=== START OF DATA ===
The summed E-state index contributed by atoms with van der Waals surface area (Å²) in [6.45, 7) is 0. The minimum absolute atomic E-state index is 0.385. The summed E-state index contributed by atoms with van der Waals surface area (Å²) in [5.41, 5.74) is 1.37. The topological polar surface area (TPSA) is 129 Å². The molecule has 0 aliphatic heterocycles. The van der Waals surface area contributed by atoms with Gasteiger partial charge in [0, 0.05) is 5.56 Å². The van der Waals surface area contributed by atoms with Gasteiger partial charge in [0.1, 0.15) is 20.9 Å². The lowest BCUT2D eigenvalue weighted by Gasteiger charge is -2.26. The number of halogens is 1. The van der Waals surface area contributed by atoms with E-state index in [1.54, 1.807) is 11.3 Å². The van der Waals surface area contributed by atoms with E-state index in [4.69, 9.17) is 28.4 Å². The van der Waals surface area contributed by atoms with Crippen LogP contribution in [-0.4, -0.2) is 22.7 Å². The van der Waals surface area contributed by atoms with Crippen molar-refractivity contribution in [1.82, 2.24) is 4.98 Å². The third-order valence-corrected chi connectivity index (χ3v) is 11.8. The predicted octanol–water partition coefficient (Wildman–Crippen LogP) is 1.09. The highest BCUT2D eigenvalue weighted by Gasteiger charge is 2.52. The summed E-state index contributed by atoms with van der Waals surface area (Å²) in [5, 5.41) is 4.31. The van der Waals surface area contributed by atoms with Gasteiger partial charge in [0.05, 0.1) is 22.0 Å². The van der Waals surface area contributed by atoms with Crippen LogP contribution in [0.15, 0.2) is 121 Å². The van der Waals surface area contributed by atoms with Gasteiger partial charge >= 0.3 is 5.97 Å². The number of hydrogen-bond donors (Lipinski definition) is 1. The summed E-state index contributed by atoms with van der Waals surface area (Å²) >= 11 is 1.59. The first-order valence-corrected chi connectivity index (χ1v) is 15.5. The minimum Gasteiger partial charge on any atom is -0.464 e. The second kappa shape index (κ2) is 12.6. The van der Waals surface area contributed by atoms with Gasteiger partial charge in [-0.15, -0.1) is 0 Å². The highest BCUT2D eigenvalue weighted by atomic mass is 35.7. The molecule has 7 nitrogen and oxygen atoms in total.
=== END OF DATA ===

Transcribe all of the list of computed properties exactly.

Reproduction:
The summed E-state index contributed by atoms with van der Waals surface area (Å²) in [6.45, 7) is 0. The minimum absolute atomic E-state index is 0.385. The summed E-state index contributed by atoms with van der Waals surface area (Å²) in [5.41, 5.74) is 1.37. The topological polar surface area (TPSA) is 129 Å². The molecule has 0 aliphatic heterocycles. The van der Waals surface area contributed by atoms with Gasteiger partial charge in [0, 0.05) is 5.56 Å². The van der Waals surface area contributed by atoms with Gasteiger partial charge in [0.1, 0.15) is 20.9 Å². The lowest BCUT2D eigenvalue weighted by Gasteiger charge is -2.26. The number of halogens is 1. The van der Waals surface area contributed by atoms with E-state index in [1.54, 1.807) is 11.3 Å². The van der Waals surface area contributed by atoms with E-state index in [4.69, 9.17) is 28.4 Å². The van der Waals surface area contributed by atoms with Crippen LogP contribution in [-0.4, -0.2) is 22.7 Å². The van der Waals surface area contributed by atoms with Crippen molar-refractivity contribution in [1.82, 2.24) is 4.98 Å². The third-order valence-corrected chi connectivity index (χ3v) is 11.8. The predicted octanol–water partition coefficient (Wildman–Crippen LogP) is 1.09. The highest BCUT2D eigenvalue weighted by Gasteiger charge is 2.52. The summed E-state index contributed by atoms with van der Waals surface area (Å²) in [5, 5.41) is 4.31. The van der Waals surface area contributed by atoms with Gasteiger partial charge in [0.05, 0.1) is 22.0 Å². The van der Waals surface area contributed by atoms with Crippen LogP contribution in [0.15, 0.2) is 121 Å². The van der Waals surface area contributed by atoms with Gasteiger partial charge >= 0.3 is 5.97 Å². The number of hydrogen-bond donors (Lipinski definition) is 1. The summed E-state index contributed by atoms with van der Waals surface area (Å²) >= 11 is 1.59. The first-order valence-corrected chi connectivity index (χ1v) is 15.5. The minimum Gasteiger partial charge on any atom is -0.464 e. The second kappa shape index (κ2) is 12.6. The van der Waals surface area contributed by atoms with Gasteiger partial charge in [-0.15, -0.1) is 0 Å². The highest BCUT2D eigenvalue weighted by atomic mass is 35.7. The molecule has 7 nitrogen and oxygen atoms in total.